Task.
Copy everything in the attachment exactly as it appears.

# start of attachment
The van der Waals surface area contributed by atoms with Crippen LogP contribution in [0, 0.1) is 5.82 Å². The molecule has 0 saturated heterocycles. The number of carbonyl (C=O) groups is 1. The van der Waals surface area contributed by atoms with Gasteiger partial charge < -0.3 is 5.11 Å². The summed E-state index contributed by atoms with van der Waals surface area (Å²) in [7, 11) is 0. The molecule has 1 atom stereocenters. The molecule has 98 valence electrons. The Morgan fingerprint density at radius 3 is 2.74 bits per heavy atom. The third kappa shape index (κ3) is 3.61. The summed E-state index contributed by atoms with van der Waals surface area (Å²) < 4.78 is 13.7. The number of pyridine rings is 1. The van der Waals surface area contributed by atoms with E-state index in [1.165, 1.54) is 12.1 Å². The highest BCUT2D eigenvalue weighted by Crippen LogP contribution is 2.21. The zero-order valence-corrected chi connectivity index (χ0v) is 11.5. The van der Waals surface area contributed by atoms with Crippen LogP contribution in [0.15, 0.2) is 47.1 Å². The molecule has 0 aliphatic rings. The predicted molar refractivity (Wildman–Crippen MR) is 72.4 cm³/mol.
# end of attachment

The van der Waals surface area contributed by atoms with Crippen LogP contribution in [0, 0.1) is 5.82 Å². The molecule has 0 saturated heterocycles. The number of carbonyl (C=O) groups is 1. The van der Waals surface area contributed by atoms with Gasteiger partial charge < -0.3 is 5.11 Å². The summed E-state index contributed by atoms with van der Waals surface area (Å²) in [7, 11) is 0. The molecule has 1 atom stereocenters. The molecule has 98 valence electrons. The Morgan fingerprint density at radius 3 is 2.74 bits per heavy atom. The third kappa shape index (κ3) is 3.61. The summed E-state index contributed by atoms with van der Waals surface area (Å²) < 4.78 is 13.7. The number of pyridine rings is 1. The van der Waals surface area contributed by atoms with E-state index in [1.165, 1.54) is 12.1 Å². The highest BCUT2D eigenvalue weighted by Crippen LogP contribution is 2.21. The zero-order valence-corrected chi connectivity index (χ0v) is 11.5. The van der Waals surface area contributed by atoms with Crippen LogP contribution in [0.15, 0.2) is 47.1 Å². The molecule has 0 aliphatic rings. The predicted molar refractivity (Wildman–Crippen MR) is 72.4 cm³/mol.